The systematic methods of locality drainage systems, crop rotational farming, rainwater harvesting, usage of earthen utensils and other rational methods have been practised in every tribal household for thousands of years. They have only conveniently, yet, sustainably updated themselves without causing much harm to the world’s ecological balance.
For several years, tribal communities of the country have co-lived and protected nature and it is high time the world takes note of sustainability from them.
The Santhals of West Bengal, Odisha, Jharkhand, Chattisgarh; the Garo Khasi tribes of North East India; the Kamar tribe of Madhya Pradesh; the Kadar, Karumba tribes of Kerala and Tamil Nadu have all left a steady trail of reference of how-to-live in peace with nature dexterously.
Santhals, till date, use earthen utensils, live in mud huts which are cooler than concrete houses, are pantheists and have nature involved in every minute cultural expression, from their dance to marriages. They use organic elements like fresh flowers and leaves to adorn themselves with.
“We hold nature at the highest, our life revolves around trees, crops; our festivals, religion everything is related to nature; we cannot dare to harm it,” said Shefali Hasda, a dancer from Bolpur, from the Santhal Community.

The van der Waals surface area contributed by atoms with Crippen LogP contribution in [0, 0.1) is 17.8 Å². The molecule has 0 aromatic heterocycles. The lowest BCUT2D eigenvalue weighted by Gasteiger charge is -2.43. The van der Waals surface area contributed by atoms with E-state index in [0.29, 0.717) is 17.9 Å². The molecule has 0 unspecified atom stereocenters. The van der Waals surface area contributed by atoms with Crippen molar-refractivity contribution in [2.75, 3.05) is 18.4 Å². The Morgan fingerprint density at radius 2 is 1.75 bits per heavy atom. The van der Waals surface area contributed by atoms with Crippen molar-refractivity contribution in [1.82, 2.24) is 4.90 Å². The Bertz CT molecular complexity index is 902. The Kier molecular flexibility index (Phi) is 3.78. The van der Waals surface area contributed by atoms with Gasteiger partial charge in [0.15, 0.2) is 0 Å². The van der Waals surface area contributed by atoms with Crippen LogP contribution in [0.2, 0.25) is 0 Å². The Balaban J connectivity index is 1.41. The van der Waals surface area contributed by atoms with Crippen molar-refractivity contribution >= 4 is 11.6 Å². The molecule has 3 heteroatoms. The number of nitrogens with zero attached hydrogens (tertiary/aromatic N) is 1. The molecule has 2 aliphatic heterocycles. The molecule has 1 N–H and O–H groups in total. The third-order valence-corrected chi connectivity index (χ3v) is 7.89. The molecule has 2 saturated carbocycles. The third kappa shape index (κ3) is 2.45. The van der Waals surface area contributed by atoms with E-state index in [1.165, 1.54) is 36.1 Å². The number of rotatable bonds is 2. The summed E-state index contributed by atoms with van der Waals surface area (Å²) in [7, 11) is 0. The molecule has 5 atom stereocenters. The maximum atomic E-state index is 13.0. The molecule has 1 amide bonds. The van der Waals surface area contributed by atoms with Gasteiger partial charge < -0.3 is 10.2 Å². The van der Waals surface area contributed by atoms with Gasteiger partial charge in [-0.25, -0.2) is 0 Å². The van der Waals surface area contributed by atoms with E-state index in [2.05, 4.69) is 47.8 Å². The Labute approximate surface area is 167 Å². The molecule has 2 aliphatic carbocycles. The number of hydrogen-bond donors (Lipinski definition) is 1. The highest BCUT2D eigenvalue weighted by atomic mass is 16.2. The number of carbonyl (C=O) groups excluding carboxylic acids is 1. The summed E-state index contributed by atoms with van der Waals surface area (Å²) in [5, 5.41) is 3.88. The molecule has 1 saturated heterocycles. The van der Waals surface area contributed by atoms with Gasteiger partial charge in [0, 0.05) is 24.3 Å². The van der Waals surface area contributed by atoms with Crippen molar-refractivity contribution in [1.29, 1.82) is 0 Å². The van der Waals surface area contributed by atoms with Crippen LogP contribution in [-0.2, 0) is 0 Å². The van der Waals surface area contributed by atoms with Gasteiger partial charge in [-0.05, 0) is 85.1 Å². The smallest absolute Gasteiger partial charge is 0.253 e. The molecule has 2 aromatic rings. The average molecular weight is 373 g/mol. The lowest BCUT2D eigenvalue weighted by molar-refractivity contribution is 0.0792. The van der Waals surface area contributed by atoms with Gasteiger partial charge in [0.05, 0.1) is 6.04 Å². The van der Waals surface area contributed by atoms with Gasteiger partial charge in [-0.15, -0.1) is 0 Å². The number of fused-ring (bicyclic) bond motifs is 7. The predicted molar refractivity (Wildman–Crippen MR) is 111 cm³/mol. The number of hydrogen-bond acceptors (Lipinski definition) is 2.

Ethnic groups in northeastern states have incorporated methods of farming, infrastructure building, re-using of resources in the most effective way. Their crop rotation and step farming methods prevent soil erosion and degradation. They re-use residues of wasted crops as dry ingredients for earthen ovens, which is a financially feasible option, especially in poorer areas.
Tribal communities in central India use hay to construct houses, shacks which are easily degradable. They also have effective ways of rainwater harvesting, especially during dry seasons.
For the longest time, one was under the presumption that civilisation wouldn’t run out of water, but a NITI Aayog report released in 2018 predicted Day Zero for 21 Indian cities by the end of a couple of years. Day Zero refers to the day when a place is likely to have no drinking water of its own.
Communities in southern India use banana leaves very commonly for cooking and other household purposes. This usage of banana leaves is now gaining popularity in northern states as well, especially during occasions for feeding guests. “Wedding business in our country is undeniably a capitalist concept and we as planners are glad that some couples are aiming for sustainable décor, not just sourcing locally but employing locally as well,” says Nikhil Roy, a Wedding Planner based in Durgapur.
The country faces multiple ecological problems at the moment, be it the breaking up of the Nanda Devi Glacier in Uttarakhand’s Chamoli district or the earthquakes happening spasmodically; what the country needs right now is an extensive understanding and usage of alternatives in the most sustainable way possible.
The awareness of living a more conscious, kind and greener life is what the world needs right now.